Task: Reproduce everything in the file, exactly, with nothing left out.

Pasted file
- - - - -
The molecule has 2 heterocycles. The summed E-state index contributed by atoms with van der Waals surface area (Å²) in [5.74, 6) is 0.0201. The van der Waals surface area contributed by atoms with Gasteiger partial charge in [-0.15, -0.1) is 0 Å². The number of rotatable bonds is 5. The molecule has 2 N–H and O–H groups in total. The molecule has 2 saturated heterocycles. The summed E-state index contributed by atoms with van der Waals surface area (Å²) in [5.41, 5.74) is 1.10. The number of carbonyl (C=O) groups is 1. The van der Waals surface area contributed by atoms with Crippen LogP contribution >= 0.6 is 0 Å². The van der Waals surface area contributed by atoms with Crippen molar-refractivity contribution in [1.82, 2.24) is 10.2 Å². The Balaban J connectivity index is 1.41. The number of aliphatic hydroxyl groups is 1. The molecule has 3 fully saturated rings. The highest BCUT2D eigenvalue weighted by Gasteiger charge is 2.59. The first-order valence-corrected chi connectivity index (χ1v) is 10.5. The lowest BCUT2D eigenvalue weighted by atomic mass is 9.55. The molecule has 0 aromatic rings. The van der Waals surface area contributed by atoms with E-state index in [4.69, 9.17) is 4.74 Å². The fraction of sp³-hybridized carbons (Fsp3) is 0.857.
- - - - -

The molecule has 2 heterocycles. The summed E-state index contributed by atoms with van der Waals surface area (Å²) in [5.74, 6) is 0.0201. The van der Waals surface area contributed by atoms with Gasteiger partial charge in [-0.15, -0.1) is 0 Å². The number of rotatable bonds is 5. The molecule has 2 N–H and O–H groups in total. The molecule has 2 saturated heterocycles. The summed E-state index contributed by atoms with van der Waals surface area (Å²) in [5.41, 5.74) is 1.10. The number of carbonyl (C=O) groups is 1. The van der Waals surface area contributed by atoms with Crippen LogP contribution >= 0.6 is 0 Å². The van der Waals surface area contributed by atoms with Crippen molar-refractivity contribution in [1.82, 2.24) is 10.2 Å². The Balaban J connectivity index is 1.41. The number of aliphatic hydroxyl groups is 1. The molecule has 3 fully saturated rings. The highest BCUT2D eigenvalue weighted by Gasteiger charge is 2.59. The first-order valence-corrected chi connectivity index (χ1v) is 10.5. The lowest BCUT2D eigenvalue weighted by atomic mass is 9.55. The molecule has 0 aromatic rings. The van der Waals surface area contributed by atoms with E-state index in [4.69, 9.17) is 4.74 Å². The fraction of sp³-hybridized carbons (Fsp3) is 0.857.